Can proper nutrition regulate mood swings?

January 23, 2013

In a new study, preliminary data yields conflicting but mainly positive evidence for the use of n–3 fatty acids and chromium in the treatment of bipolar depression. Limited evidence found that inositol may be helpful for bipolar depression, but larger sample sizes are needed. Preliminary randomized, controlled trials suggest that choline, magnesium, folate and tryptophan may be beneficial for reducing symptoms of mania.

An article published in the current issue of analyzes the role of nutrition in , with particular reference to their most extreme forms (bipolar disorder).

Pharmacotherapy is the first line of treatment for bipolar disorder, but many patients continue to experience persistent subthreshold symptoms. Alternative adjunct treatments, including nutritional therapies, may have the potential to alleviate and improve the outcomes of standard pharmacotherapy. The aim of this paper is to critically review the current and mechanisms of action of nutrient-based therapies alone or in combination with commonly used pharmacotherapies for mania and bipolar depression. The investigators conducted a Medline search for clinical trials conducted with humans, published in English from 1960 to 2012 using nutritional supplements such as n–3, chromium, inositol, choline, magnesium, and tryptophan alone or in combination with pharmacotherapies for the treatment of bipolar disorder.

Preliminary data yields conflicting but mainly positive evidence for the use of n–3 fatty acids and chromium in the treatment of bipolar depression. Limited evidence found that inositol may be helpful for bipolar depression, but larger sample sizes are needed. Preliminary randomized, controlled trials suggest that choline, magnesium, folate and tryptophan may be beneficial for reducing symptoms of mania. Given the potential public health impact of identifying adjunct treatments that improve psychiatric as well as physical health outcomes, nutritional treatments appear promising for the management of bipolar disorder but require further study.

Explore further: Lawson researcher sings the baby blues

More information: Sylvia, L. et al. Nutrient-Based Therapies for Bipolar Disorder: A Systematic Review. Psychother Psychosom 2013;82:10-19.

Related Stories

Lawson researcher sings the baby blues

August 22, 2012
The impact of bipolar disorder during pregnancy has been hotly contended among the research community. Now, a new study from Lawson Health Research Institute and Western University is sorting out the debate and calling for ...

Scientists uncover genetic causes of bipolar disorder

October 24, 2011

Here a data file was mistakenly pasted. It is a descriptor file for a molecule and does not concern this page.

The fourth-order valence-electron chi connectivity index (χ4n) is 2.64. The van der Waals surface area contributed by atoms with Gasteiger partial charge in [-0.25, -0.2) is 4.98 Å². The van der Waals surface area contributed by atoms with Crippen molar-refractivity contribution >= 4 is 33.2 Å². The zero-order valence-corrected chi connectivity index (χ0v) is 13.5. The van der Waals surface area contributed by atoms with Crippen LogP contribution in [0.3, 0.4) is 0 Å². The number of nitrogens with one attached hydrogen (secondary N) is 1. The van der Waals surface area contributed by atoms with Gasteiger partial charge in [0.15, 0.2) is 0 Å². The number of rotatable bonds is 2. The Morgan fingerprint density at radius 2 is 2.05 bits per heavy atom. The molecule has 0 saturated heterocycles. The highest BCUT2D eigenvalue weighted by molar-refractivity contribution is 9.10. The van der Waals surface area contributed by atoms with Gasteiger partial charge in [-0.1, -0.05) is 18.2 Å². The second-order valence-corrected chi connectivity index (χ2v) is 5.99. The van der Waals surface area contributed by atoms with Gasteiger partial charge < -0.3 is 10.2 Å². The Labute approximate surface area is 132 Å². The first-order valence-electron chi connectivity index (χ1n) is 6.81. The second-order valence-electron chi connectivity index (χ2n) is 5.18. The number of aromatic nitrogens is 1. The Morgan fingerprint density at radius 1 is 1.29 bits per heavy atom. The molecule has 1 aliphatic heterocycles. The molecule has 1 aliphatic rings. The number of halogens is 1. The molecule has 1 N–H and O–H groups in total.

Researchers at the University of Leeds investigating the genetic causes of bipolar disorder have identified two new drugs – one of which has already been found safe in clinical trials – that may be effective in ...

Recommended for you

Depression changes structure of the brain, study suggests

July 21, 2017
Changes in the brain's structure that could be the result of depression have been identified in a major scanning study.

Many kinds of happiness promote better health, study finds

July 21, 2017
A new study links the capacity to feel a variety of upbeat emotions to better health.

Study finds gene variant increases risk for depression

July 20, 2017
A University of Central Florida study has found that a gene variant, thought to be carried by nearly 25 percent of the population, increases the odds of developing depression.

Study examines effects of stopping psychiatric medication

July 20, 2017
Despite numerous obstacles and severe withdrawal effects, long-term users of psychiatric drugs can stop taking them if they choose, and mental health care professionals could be more helpful to such individuals, according ...

In making decisions, are you an ant or a grasshopper?

July 20, 2017
In one of Aesop's famous fables, we are introduced to the grasshopper and the ant, whose decisions about how to spend their time affect their lives and future. The jovial grasshopper has a blast all summer singing and playing, ...

Perceiving oneself as less physically active than peers is linked to a shorter lifespan

July 20, 2017
Would you say that you are physically more active, less active, or about equally active as other people your age?

0 comments

Please sign in to add a comment. Registration is free, and takes less than a minute. Read more

Click here to reset your password.
Sign in to get notified via email when new comments are made.